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Omaha Magazine

Their Own Private Isle: David and Sarah Harding's 165-Day Month in New Zealand

Apr 29, 2021 03:44PM ● By Daisy Hutzell-Rodman
David Harding and Sarah Newman in doorway

Photo by Bill Sitzmann

David Harding and his wife, Sarah Newman, traveled to New Zealand last March. They flew into the country’s largest city—Auckland, population 1.67 million—and then went to Nelson, population 52,000, to stay with the two people they knew in New Zealand. 

After driving for a couple of days with their friends, Harding and Newman began their own adventure, driving around the south island. They drove to Te Anau, and went to Doubtful Sound, where they took an overnight tour of this area. They noted, however, that the boat was only about half full, and March is in the back end of the tourist season for New Zealand.

The couple drove back to Te Anau in mid-March 2020 to discover Prime Minister Jacinda Ardern declared the borders of the country shut. COVID-19 was making its way across the world, and New Zealand had an aggressive plan of attack that included closing their borders. This border closure remains in place to date.

They returned to their rooms at Te Anau Lodge, and the owner told the couple that within the last hour or two, he had lost all his reservations. Harding and Newman watched the news closely, wondering whether to fly home to the U.S. or stay in New Zealand.

Their flight was about two weeks away on April 2, and they, like everyone else, were unsure how the disease would affect people from day to day, let alone from one week to the next.

They chose to stay instead of trying to get a flight out. The couple drove to the south end of the south island and found their motel. The manager said “something big was coming down.” Rather than stay in the small town where they had just arrived, Harding and Newman dashed to Christchurch and rented an Airbnb on March 24, the day before Ardern announced a lockdown of the country.

Thus began 33 days in Christchurch. In between cooking meals, drinking New Zealand wine, and relaxing in the hot tub, the couple took walks.

“The whole place was deserted, like ghost town,” Harding said. “We were close to the downtown area, and there are buildings downtown that have a lot of rubble…they had an earthquake about 10 years ago there. It added to the atmosphere of ghost town.”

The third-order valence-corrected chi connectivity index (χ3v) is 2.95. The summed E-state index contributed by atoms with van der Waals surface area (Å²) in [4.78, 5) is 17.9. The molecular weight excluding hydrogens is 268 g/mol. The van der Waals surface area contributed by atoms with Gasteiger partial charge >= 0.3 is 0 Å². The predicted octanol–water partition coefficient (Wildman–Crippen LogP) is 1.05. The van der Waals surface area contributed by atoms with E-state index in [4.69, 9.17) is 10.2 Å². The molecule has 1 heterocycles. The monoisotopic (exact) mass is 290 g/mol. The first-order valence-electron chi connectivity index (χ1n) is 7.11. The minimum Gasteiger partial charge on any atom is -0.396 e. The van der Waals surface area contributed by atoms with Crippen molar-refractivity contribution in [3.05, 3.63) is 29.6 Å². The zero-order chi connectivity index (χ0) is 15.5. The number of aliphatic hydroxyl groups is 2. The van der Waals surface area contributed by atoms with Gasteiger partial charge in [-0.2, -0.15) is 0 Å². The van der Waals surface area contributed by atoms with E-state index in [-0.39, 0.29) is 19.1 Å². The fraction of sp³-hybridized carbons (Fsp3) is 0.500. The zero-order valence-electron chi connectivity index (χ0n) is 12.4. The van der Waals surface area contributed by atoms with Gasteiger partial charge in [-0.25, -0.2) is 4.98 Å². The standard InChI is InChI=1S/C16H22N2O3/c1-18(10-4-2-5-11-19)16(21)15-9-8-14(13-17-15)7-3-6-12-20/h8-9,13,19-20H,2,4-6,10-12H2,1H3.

According to government statistics, New Zealand welcomes more than 240,000 tourists in a normal March. The government declared Alert Level 3 on April 27, which allowed people to move outside their cities. Harding and Newman traveled about an hour and a half from Christchurch to Akaroa on Banks Peninsula, as they wanted to get out in nature. 

The couple still found themselves two of the few people there, but that suited them. They stayed there for two weeks in May. 

Akaroa was the only French settlement in New Zealand, and thus is a huge tourist destination, with French colonial architecture and fine food.

“It was completely empty when we were there,” Newman said. “It was like being in northern California without the people.”

During that time, New Zealand declared no new cases of COVID-19, and on May 13, New Zealand shifted to Alert Level 2, effectively reopening businesses. People could gather in groups of 100 or fewer with masks and remaining at least 2 metres (6.5 feet) apart.

The couple were two of about a dozen people who took the first nature boat tour that day. The boat normally holds about 25 people.

“There’s this placid water in Caldera, and when we went onto the ocean, the boat was swarmed with Hector’s Dolphins!” Newman said, referring to the smallest, rarest marine dolphin in the world. They had not seen any boat activity for eight weeks, and they were curious where all the people had gone. 

Harding and Newman were encouraged by family to stay in New Zealand, where, by June 8, the ministry of health reported no more active cases of COVID-19 in the country. New Zealand went to alert level one at that time, which meant they could fly home. Their adult children, however, strongly suggested their parents stay in the country.

“Some of the regular tourist things were shut,” Harding said. “We wish we could have seen more of the north island. There was one place—Stewart Island—that we didn’t get to.”

Harding and Newman saw New Zealand in a way they never will again. On the advice of friends from home, they went to Hobbiton in Matamata. The couple were somewhat lukewarm on this site, thinking they were walking into Disneyland, but decided to enjoy the adventure. They were two of about 20 tourists that day. On a normal day, Hobbiton welcomes about four busloads of people each hour.

“It was the most enchanting place,” Newman said. “It was a family-owned sheep farm. The [film crew] rented the place and built Hobbiton out of styrofoam. A couple of years after the movie came out, the farmer called the director and said ‘people are showing up wanting to see Hobbiton.’” A business opportunity was born.

They also encountered stretches of empty beaches with seal colonies on them and birds that were so unafraid of people they almost walked beside the couple.

Their visa was up in September. So, in August, the pair returned to their home. Harding and Newman have returned to their normal lives, as much as anyone’s life is normal these days. Their time in New Zealand is still a topic of conversation with friends, and it’s a topic they’ll gladly share with people.  

This article originally appeared in the May issue of Omaha Magazine. To receive the magazine, click here to subscribe.  


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